Progress on Viking application for increased tip height
Published on January 21st 2019
Shetland Islands Council planners are assessing Viking Energy’s proposal to build wind turbines slightly larger than those approved originally in April 2012.
The formal consultation on the application has now closed and decisions are expected by the planners and the Scottish Government’s Energy Consents Unit (ECU) in the coming months.
Viking applied in November for an increase of up to 10 metres to the permitted tip height, from the current maximum of 145 metres to 155m (see enclosed image of the visual difference).
The proposed change would allow Viking to choose from the latest most-efficient wind turbines on the market.
The variation application examines how the effects of the increase differ from those of the consented wind farm. The application was not required to re-examine issues relating to the 103-turbine wind farm, which were scrutinised fully by Scottish Ministers before granting approval in 2012.
Viking Energy’s own appraisal of the visual impact of the tip height increase concluded there would be no change to the wind farm’s landscape and visual effects, excluding the effects of turbine lighting. Visual representations of how the turbines would look in different parts of the site can be seen on the Viking Energy website.
In its consultation response, Scottish Natural Heritage (SNH) considered the landscape and visual impacts of the increased tip height and raised no objection, stating that “the increased scale and visibility . . . is unlikely to result in a significant change to the assessed impact of the consented scheme.”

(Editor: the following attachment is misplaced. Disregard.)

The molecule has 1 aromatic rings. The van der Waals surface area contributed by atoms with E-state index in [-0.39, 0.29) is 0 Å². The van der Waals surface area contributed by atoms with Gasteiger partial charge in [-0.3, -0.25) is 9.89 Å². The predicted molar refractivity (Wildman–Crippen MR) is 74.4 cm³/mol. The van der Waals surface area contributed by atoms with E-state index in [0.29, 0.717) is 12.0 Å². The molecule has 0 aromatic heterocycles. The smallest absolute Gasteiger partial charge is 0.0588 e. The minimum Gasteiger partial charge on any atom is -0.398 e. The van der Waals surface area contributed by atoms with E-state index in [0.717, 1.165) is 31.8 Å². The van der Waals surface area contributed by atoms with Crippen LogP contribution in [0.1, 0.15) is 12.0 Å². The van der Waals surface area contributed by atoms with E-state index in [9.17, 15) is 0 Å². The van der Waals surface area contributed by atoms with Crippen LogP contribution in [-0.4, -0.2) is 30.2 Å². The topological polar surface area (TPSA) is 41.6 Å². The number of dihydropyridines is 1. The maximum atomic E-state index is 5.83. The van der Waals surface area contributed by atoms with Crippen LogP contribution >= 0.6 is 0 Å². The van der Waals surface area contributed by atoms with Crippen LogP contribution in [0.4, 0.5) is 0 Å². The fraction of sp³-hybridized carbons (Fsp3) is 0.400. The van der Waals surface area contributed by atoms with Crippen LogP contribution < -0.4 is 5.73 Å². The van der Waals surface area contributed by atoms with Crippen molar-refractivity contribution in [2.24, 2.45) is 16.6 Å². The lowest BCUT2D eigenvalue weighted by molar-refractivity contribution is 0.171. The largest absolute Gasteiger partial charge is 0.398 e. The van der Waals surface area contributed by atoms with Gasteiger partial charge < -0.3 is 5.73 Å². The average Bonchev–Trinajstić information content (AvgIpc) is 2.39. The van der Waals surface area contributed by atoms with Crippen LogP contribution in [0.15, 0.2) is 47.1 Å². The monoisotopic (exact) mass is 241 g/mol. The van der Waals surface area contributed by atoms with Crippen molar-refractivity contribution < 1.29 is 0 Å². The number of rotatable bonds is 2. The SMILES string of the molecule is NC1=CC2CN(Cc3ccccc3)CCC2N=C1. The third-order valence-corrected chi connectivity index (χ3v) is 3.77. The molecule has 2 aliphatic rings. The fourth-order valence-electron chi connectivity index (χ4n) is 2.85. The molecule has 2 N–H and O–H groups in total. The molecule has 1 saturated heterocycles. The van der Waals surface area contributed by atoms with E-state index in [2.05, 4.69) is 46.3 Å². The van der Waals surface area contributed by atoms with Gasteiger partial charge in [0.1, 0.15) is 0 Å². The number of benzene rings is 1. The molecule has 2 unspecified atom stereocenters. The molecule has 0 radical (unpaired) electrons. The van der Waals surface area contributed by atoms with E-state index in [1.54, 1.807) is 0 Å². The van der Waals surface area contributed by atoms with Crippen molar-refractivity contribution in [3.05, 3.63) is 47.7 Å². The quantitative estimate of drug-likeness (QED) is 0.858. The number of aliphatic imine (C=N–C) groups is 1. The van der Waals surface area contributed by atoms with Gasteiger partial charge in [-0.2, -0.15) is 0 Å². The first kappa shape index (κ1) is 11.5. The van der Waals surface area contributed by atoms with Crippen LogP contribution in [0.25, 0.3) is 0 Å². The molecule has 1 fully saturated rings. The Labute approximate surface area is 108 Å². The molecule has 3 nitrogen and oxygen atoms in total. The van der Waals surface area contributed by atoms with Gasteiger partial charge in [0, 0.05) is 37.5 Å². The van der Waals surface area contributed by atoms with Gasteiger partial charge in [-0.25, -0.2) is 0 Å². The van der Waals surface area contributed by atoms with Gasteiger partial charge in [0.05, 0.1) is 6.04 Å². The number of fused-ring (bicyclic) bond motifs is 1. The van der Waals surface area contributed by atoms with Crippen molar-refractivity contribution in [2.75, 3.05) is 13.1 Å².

Commenting on SNH’s response, a Viking Energy spokesman said: “We are pleased to note that SNH thinks it unlikely that the larger turbines will result in a significant change to the wind farm’s visual impact, provided that an appropriate aviation lighting scheme can be agreed.”
Viking is in talks with the relevant stakeholders to find a mutually satisfactory outcome to the issue of lights on turbines. The spokesman said: “A number of options are currently being explored, such as radar-activated lighting which only comes on when a low-flying aircraft approaches.”
Viking Energy is confident that a solution can be agreed with the Ministry of Defence to address its concerns about radar coverage. “It is standard practice for wind farms across the UK to have to address potential impacts on aviation and air defence radar,” the Viking spokesman said.
Concerns about an increased impact on birds from larger turbines were also addressed by SNH in its consultation response, concluding that there would be no significant additional impact on key bird species.
Viking Energy is already committed to an extensive Habitat Management Plan to restore damaged peatland and improve bird habitats across various parts of the Shetland Mainland during the lifetime of the wind farm.
Viking is the gateway project for the renewables industry in Shetland, which will diversify the economy and generate wide-ranging employment opportunities.
The application and supporting information relating to the proposed tip height increase is freely available to view or download here at the Viking Energy website.
The consultation responses to the variation application are available on the ECU website by searching for Viking Wind Farm here. It includes all objections and Viking’s responses to those objections.
The Viking project team would welcome any opportunity to explain the application in more detail. Please do not hesitate to get in touch if you have any queries or would like to know more about the variation application or the project more generally. We look forward to hearing from you.